Greg Roach's Berkshires Blog
Tuesday, March 18, 2008
Amendment II

A well regulated militia, being necessary to the security of a free state, the right of the people to keep and bear arms, shall not be infringed.
There are only two ways to interpret the Second Amendment: Either the founders were speaking of a trained civilian-based militia (the current interpretation)or they were saying that everyone should be allowed to keep the arms required for warfare in their home. There is no other valid interpretation.

For the gun rights crowd to argue, as they did today before the Supreme Court, that machine guns and other arms of war can be banned but not handguns is pure malarkey.

If the SCOTUS rules that handguns cannot be banned, I think I'm gonna try to buy a bazooka and sue.
I don't know Greg, I think one could argue what wass the intent of the law at the time. To my knowledge guns were not provided to citizens (of which the militia consisted) and therefore in order to keep an armed group to protect the state/nation, citizens must be allowed to own guns. Further more, a free state could be viewed as one where it's citizens are able to protect and defend themselves against lawlessness. However, gun ownership should be regulated by the government.

I think rather than should citizens be allowed to bear arms, the decision should be what is consider sufficient for one to protect and defend themselves. I don't think handguns and single shot rifles exceed this judgment.

If handguns are to banned, what about cross and compound bows? Equally deadly and a lot more quiet, perhaps not as stealth in their off the shelf form.

In today's times I think there should be a limit to the number of rounds that can be fired by one pull of the trigger as well as the caliber of the rounds.

Assured mutual destruction can be a pretty good deterrent.
The idea behind the militia clause was to supersede and balance the need for a standing federal army, for both practical and political purposes.

The right to protect oneself in one's home is not really mentioned in any of the writings of the time.

Personally, I think that guns should be regulated to some extent, but I don't see how that jibes with what the 2nd amendment says. If it is truly a "right" to posses an "arm", how can things like permits and licenses even be considered. (Can I be required to obtain a license to exercise my right to free speech?) How can the gov't say that things like military rifles are not a right?

The language is pretty absolute- "shall not be infringed."

If it is an individual right, and the SCOTUS is intellectually honest, I see little wiggle room. A right is not a privilege.

That said, the justices will likely return a narrow decision that declares handgun ownership an individual right but allows the gov't to decide what an "arm" is.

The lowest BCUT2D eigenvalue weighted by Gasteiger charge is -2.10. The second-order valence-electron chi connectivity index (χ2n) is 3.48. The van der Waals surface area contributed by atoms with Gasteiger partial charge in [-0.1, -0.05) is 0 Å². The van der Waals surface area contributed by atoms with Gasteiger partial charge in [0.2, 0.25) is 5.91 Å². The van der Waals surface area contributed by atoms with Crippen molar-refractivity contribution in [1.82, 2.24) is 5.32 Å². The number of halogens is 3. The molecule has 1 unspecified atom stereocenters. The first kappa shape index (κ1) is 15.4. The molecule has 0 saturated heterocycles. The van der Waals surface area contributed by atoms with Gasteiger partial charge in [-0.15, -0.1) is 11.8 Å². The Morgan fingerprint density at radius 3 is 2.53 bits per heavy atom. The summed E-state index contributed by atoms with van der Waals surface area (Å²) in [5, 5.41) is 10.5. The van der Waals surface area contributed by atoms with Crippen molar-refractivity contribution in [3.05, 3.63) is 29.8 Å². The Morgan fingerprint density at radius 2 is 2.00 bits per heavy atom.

And I will call them political cowards.
I don't see how it's unreasonable, let alone cowardly, for the judges to disagree with you, to assert that reasonable regulation would include our current near-ban on weapons with exploding projectiles, silencers, and full-auto weapons, but not a ban on the entire class of handguns, or any ban which makes it impossible for someone to defend himself.

Such laws have held sway for most states for most of the past century, with few problems of definition or judicial slippery-slopes. (Legislatures, however, have sloped in either direction, as would be expected.)

There's also a pretty clear logic to most of these classic rules which have long applied in most states. For example, silencers are not themselves weapons or integral to the function of any type of weapon. Also, crew-serviced weapons, weapons on wheels, cannons, etc., by definition are not arms which one can "bear." Granted the bazooka presents a slightly harder case than the cannon, as it is a weapon which can be used by one man, but the bazooka is functionally like a cannon, not like any conventional kind of gun. And full-auto weapons are inherently difficult to control, and apt to lead to the shooting of people and things other than the intended target.

Certainly, the judicial choices on this matter will never be anywhere near as detailed or arbitrary as the established jurisprudence on, say, the 4th Amendment.
Watch out Dave. You're beginning to sound like one of those "living constitution" folks.

For the so-called strict-constructionists to accept any limits on the right to keep and bear military type weapons, should they find an individual right, is pure hypocrisy.

As to the 4th, the words "unreasonable" and "secure", both of them very subjective terms, appear. No such wiggle room is in the 2nd.
Brevity is the soul of wit, and regarding the "Collective Right" theory of the Second Amendment, Stephen
Halbrook said it best:

“If anyone entertained this notion in the period during which the Constitution and Bill of Rights were debated